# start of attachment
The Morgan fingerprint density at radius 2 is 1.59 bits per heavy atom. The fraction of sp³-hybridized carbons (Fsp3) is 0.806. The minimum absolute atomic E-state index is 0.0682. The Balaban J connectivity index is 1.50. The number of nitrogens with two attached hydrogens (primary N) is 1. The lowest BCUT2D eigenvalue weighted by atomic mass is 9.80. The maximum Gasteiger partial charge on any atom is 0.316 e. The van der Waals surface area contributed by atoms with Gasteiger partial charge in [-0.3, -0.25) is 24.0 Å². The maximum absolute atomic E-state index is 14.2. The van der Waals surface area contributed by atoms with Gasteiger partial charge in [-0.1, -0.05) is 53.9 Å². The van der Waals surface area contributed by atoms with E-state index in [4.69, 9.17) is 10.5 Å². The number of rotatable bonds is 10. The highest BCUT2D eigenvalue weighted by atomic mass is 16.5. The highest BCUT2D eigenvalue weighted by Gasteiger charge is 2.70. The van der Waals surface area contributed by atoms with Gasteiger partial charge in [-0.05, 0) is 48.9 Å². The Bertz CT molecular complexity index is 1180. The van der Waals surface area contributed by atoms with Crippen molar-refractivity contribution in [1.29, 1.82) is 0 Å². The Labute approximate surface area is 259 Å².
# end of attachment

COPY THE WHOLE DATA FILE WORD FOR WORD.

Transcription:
The Morgan fingerprint density at radius 2 is 1.59 bits per heavy atom. The fraction of sp³-hybridized carbons (Fsp3) is 0.806. The minimum absolute atomic E-state index is 0.0682. The Balaban J connectivity index is 1.50. The number of nitrogens with two attached hydrogens (primary N) is 1. The lowest BCUT2D eigenvalue weighted by atomic mass is 9.80. The maximum Gasteiger partial charge on any atom is 0.316 e. The van der Waals surface area contributed by atoms with Gasteiger partial charge in [-0.3, -0.25) is 24.0 Å². The maximum absolute atomic E-state index is 14.2. The van der Waals surface area contributed by atoms with Gasteiger partial charge in [-0.1, -0.05) is 53.9 Å². The van der Waals surface area contributed by atoms with E-state index in [4.69, 9.17) is 10.5 Å². The number of rotatable bonds is 10. The highest BCUT2D eigenvalue weighted by atomic mass is 16.5. The highest BCUT2D eigenvalue weighted by Gasteiger charge is 2.70. The van der Waals surface area contributed by atoms with Gasteiger partial charge in [-0.05, 0) is 48.9 Å². The Bertz CT molecular complexity index is 1180. The van der Waals surface area contributed by atoms with Crippen molar-refractivity contribution in [1.29, 1.82) is 0 Å². The Labute approximate surface area is 259 Å².